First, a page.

The skilled-labor shortage that has plagued much of the U.S. for the last few years could prevent the prompt rebuilding of Houston after Hurricane Harvey devastated the city last month, according to CBS News.
Before the storm hit, area homebuilders were experiencing work backlogs of more than a month. Officials are warning locals of sham contractors coming to the area to take advantage of homeowners eager to rebuild.
Construction companies can also pursue direct contracts with the Federal Emergency Management Agency, according to the Austin Business Journal. Texas has reciprocal licensing agreements with several states for some specialty trades, according to The Times-Picayune, but the state does not regulate contractor categories like roofing or general construction. Some municipalities have licensing requirements.
That Texas does not license many trades could make it easier for scam artists to prey on desperate residents. These business, often called storm chasers, collect upfront deposits and then move on without doing any work or they overcharge for shoddy jobs. Even with fairly strict licensing laws, the incidents of fraud abounded in Louisiana in the aftermath of Hurricane Katrina, sometimes with the help of local politicians. At least 17 local officials were convicted on corruption charges as a result of post-storm investigations.
The labor shortage story in the aftermath of Harvey will be huge. That's especially so given the projected magnitude of the rebuilding effort and contractors' existing struggles to hire enough qualified labor.
According to a recent survey by the Associated General Contractors of America, 70% of the country's contractors are having trouble finding enough skilled workers to meet demand and roughly the same share (67%) said it will be more difficult to find the necessary help as the year progresses.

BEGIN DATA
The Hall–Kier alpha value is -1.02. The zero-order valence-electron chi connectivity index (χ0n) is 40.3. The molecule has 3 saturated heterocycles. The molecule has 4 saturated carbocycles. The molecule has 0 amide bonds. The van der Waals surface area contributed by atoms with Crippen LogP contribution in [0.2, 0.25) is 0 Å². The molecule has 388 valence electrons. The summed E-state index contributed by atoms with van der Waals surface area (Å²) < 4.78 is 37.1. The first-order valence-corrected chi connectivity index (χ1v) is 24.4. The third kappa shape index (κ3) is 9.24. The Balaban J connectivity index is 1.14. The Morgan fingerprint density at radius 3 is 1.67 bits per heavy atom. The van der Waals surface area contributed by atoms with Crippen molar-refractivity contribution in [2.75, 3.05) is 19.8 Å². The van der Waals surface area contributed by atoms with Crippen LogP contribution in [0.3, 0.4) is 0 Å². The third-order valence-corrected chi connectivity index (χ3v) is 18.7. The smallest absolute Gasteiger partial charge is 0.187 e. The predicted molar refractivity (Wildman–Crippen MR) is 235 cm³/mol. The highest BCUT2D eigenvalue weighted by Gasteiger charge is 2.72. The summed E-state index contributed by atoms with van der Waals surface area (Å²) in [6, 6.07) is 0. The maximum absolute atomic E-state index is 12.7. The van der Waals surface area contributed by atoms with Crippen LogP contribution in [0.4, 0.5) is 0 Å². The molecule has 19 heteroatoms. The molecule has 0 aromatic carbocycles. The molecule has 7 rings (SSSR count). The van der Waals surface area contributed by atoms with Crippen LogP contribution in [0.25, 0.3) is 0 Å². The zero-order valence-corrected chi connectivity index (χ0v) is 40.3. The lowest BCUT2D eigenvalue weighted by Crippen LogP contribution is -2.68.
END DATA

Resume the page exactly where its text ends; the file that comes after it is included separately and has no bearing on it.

Contractors in infrastructure-related trades have also been left wondering how they're supposed to meet their current labor needs and still ramp up for a projected $1 trillion program of highway, port, bridge and other public asset upgrades and new construction. The details of that plan are still being worked out by the Trump administration.
Earlier this year, the president ordered $200 million of Department of Labor job-training funds be used to create 5 million new apprenticeships across multiple industries in the next five years. Construction accounted for roughly half of total DOL apprenticeships last year. In his order, the president gave more control over apprenticeships to the private sector. However, the removal of a requirement to register their programs with the DOL has led some industry observers to express concern about the potential for substandard training.